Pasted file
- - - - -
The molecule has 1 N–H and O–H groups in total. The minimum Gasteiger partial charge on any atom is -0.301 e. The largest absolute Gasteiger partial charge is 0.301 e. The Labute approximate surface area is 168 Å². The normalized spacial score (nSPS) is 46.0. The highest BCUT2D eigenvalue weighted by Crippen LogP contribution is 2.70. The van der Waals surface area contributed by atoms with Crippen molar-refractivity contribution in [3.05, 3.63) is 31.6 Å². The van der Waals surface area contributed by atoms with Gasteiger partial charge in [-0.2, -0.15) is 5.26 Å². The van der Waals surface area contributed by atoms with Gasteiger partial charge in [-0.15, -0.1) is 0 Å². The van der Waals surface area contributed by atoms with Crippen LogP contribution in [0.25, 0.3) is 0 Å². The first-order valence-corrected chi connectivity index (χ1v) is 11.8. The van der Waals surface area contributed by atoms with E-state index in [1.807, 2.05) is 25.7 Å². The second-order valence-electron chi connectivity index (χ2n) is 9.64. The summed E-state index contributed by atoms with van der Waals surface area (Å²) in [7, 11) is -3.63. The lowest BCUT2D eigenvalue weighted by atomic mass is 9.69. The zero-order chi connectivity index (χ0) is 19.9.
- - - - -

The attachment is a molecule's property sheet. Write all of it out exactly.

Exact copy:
The molecule has 1 N–H and O–H groups in total. The minimum Gasteiger partial charge on any atom is -0.301 e. The largest absolute Gasteiger partial charge is 0.301 e. The Labute approximate surface area is 168 Å². The normalized spacial score (nSPS) is 46.0. The highest BCUT2D eigenvalue weighted by Crippen LogP contribution is 2.70. The van der Waals surface area contributed by atoms with Crippen molar-refractivity contribution in [3.05, 3.63) is 31.6 Å². The van der Waals surface area contributed by atoms with Gasteiger partial charge in [-0.2, -0.15) is 5.26 Å². The van der Waals surface area contributed by atoms with Gasteiger partial charge in [-0.15, -0.1) is 0 Å². The van der Waals surface area contributed by atoms with Crippen LogP contribution in [0.25, 0.3) is 0 Å². The first-order valence-corrected chi connectivity index (χ1v) is 11.8. The van der Waals surface area contributed by atoms with E-state index in [1.807, 2.05) is 25.7 Å². The second-order valence-electron chi connectivity index (χ2n) is 9.64. The summed E-state index contributed by atoms with van der Waals surface area (Å²) in [7, 11) is -3.63. The lowest BCUT2D eigenvalue weighted by atomic mass is 9.69. The zero-order chi connectivity index (χ0) is 19.9.